As we all continue to adapt to the changes in our lives as a result of the COVID19 pandemic, the challenges ahead from a personal and societal perspective continue to evolve. The vast majority of people have encountered dramatic changes to their daily routine, and it’s anyone’s guess how much time will pass before we return to normal life, whether that’s weeks, months or years.
Probably the most notable change since the lockdown has been a dramatic reduction in the movement of people, and as the vast majority of distance travelled in the UK is by car, this has translated into a sudden reduction in cars on the road. For those able to venture outdoors for exercise, to travel to work or the shops on foot or bicycle, or even just sitting in the garden, there are then notable positive changes to our environment.
Most obvious from my perspective is a reduction in noise from motor vehicles, resulting in my commute to work now being accompanied by bird song. It is likely that air quality in Worcester has improved, although getting results from any instruments in the city has so far proved difficult. In addition the roads certainly feel safer for pedestrians and those riding bicycles, as the frequency of interactions with motor vehicles has reduced.
I think it is the latter then that has contributed to an increase in people out walking and travelling by bicycle. Undoubtedly the removal of other leisure activities has also provided some of us with the opportunity to spend more time walking, jogging and cycling outdoors, but the sense that roads are safer has started to remove an often cited barrier to greater active travel; that cycling on the roads is dangerous.
It appears that people of all ages are choosing to travel by bicycle around the city, whether that’s a leisure ride with their family around the river, visiting the shops for groceries, or traveling to work. Looking at the cycle counters installed adjacent to the Diglis footbridge, the results are impressive, and perhaps should be noted by the City and County Council when considering the ability of residents of Worcester to embrace change. For April 2020 12,900 crossings were made by bike, a 34% increase compared with any month since the bridge was opened, and more than doubling the average April figure of 5,500.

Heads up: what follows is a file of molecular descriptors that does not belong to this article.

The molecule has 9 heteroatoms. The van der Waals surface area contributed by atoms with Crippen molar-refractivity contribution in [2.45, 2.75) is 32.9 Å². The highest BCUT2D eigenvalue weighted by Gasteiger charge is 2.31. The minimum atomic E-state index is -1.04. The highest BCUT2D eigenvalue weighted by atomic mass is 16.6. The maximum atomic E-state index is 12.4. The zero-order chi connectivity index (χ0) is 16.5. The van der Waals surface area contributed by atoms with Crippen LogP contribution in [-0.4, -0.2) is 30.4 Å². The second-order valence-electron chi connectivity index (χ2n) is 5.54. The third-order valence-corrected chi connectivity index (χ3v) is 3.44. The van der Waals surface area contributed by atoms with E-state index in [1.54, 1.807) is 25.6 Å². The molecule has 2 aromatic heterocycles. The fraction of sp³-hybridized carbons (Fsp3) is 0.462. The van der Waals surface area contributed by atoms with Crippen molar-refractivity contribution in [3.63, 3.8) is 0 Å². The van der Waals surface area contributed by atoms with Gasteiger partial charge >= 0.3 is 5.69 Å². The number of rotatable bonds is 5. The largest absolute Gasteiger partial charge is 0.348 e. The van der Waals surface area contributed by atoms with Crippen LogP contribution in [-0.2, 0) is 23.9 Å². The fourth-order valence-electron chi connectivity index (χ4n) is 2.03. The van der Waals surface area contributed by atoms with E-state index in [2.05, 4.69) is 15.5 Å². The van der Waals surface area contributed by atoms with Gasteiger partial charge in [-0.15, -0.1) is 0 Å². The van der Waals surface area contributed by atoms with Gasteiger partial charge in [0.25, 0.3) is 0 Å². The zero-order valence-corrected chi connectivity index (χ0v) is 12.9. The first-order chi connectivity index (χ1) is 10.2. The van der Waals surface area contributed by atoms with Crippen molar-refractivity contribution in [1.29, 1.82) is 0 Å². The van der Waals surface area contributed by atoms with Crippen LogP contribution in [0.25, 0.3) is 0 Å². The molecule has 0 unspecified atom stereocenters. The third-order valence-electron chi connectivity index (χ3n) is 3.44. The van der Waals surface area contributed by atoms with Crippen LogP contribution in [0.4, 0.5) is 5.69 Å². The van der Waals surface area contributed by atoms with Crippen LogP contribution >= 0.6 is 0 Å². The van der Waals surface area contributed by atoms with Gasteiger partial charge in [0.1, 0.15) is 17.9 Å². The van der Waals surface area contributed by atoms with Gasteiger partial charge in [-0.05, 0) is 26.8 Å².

My hope is that all of these additional journeys remind us that the bicycle is an excellent choice of vehicle, particularly when travelling around a small city such as Worcester. There are some dedicated cycle routes in and around the city which provide a good foundation for further development. There are also many examples where small improvements would make life easier for travelling by bike, thus removing barriers for more people to make a positive choice. Bike Worcester is a local group with the aim of increasing bike use in the city. One area of work is to collect suggestions for improvements to make it easier for people to travel by bike, which can be submitted to the website. Any ideas for improvements can be uploaded with a photo, whether it’s a helpful dropped curb, removal of barriers, or improvements to road or cycleway surfaces. Previous suggestions are available to be viewed, along with improvements that have already been completed by the council.
Choosing to make short journeys by bike is an easy way we can have a positive effect on our city and society, by reducing congestion and emissions, and improving our own physical and mental health. In the coming weeks it is likely the conditions around the COVID19 lockdown will be relaxed, however we will still be advised to follow social distancing guidelines. As you are reading this cities around the world are reallocating space currently dedicated to motor vehicles to make it easier for people to travel by foot or bike whilst maintaining two metres of space. At this time I’m not aware of any plans Worcester has to follow suit, however it would seem likely that this will become a necessity.
The increase in walking and cycling in recent weeks in Worcester is a trend seen worldwide. Elsewhere in the UK and the world, where there is political will and investment cities can dramatically shift how their residents chose to travel, and as a result improve the life of everyone who live, work and play in the city. It will be interesting if we see any change in Worcester.